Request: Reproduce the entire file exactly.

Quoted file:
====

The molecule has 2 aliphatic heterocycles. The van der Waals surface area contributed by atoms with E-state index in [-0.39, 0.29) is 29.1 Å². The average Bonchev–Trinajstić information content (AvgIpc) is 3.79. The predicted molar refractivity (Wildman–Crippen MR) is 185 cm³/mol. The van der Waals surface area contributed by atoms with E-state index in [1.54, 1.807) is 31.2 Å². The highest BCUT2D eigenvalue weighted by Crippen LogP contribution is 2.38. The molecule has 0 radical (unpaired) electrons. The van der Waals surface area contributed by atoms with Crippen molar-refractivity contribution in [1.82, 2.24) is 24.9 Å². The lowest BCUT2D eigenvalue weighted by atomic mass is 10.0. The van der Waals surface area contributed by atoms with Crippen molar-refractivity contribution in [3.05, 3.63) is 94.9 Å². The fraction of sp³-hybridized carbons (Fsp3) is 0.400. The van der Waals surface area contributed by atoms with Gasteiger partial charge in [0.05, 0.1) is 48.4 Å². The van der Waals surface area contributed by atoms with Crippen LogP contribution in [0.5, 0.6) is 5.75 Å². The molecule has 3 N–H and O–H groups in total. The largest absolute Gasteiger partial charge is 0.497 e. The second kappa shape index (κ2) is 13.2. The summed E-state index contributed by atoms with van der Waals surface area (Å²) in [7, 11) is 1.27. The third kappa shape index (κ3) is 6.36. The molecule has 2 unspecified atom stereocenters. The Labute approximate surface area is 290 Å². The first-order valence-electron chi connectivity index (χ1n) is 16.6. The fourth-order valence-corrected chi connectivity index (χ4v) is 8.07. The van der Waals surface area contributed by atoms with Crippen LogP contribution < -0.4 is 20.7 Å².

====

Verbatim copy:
The molecule has 2 aliphatic heterocycles. The van der Waals surface area contributed by atoms with E-state index in [-0.39, 0.29) is 29.1 Å². The average Bonchev–Trinajstić information content (AvgIpc) is 3.79. The predicted molar refractivity (Wildman–Crippen MR) is 185 cm³/mol. The van der Waals surface area contributed by atoms with E-state index in [1.54, 1.807) is 31.2 Å². The highest BCUT2D eigenvalue weighted by Crippen LogP contribution is 2.38. The molecule has 0 radical (unpaired) electrons. The van der Waals surface area contributed by atoms with Crippen molar-refractivity contribution in [1.82, 2.24) is 24.9 Å². The lowest BCUT2D eigenvalue weighted by atomic mass is 10.0. The van der Waals surface area contributed by atoms with Crippen molar-refractivity contribution in [3.05, 3.63) is 94.9 Å². The fraction of sp³-hybridized carbons (Fsp3) is 0.400. The van der Waals surface area contributed by atoms with Gasteiger partial charge in [0.05, 0.1) is 48.4 Å². The van der Waals surface area contributed by atoms with Crippen LogP contribution in [0.5, 0.6) is 5.75 Å². The molecule has 3 N–H and O–H groups in total. The largest absolute Gasteiger partial charge is 0.497 e. The second kappa shape index (κ2) is 13.2. The summed E-state index contributed by atoms with van der Waals surface area (Å²) in [7, 11) is 1.27. The third kappa shape index (κ3) is 6.36. The molecule has 2 unspecified atom stereocenters. The Labute approximate surface area is 290 Å². The first-order valence-electron chi connectivity index (χ1n) is 16.6. The fourth-order valence-corrected chi connectivity index (χ4v) is 8.07. The van der Waals surface area contributed by atoms with Crippen LogP contribution < -0.4 is 20.7 Å².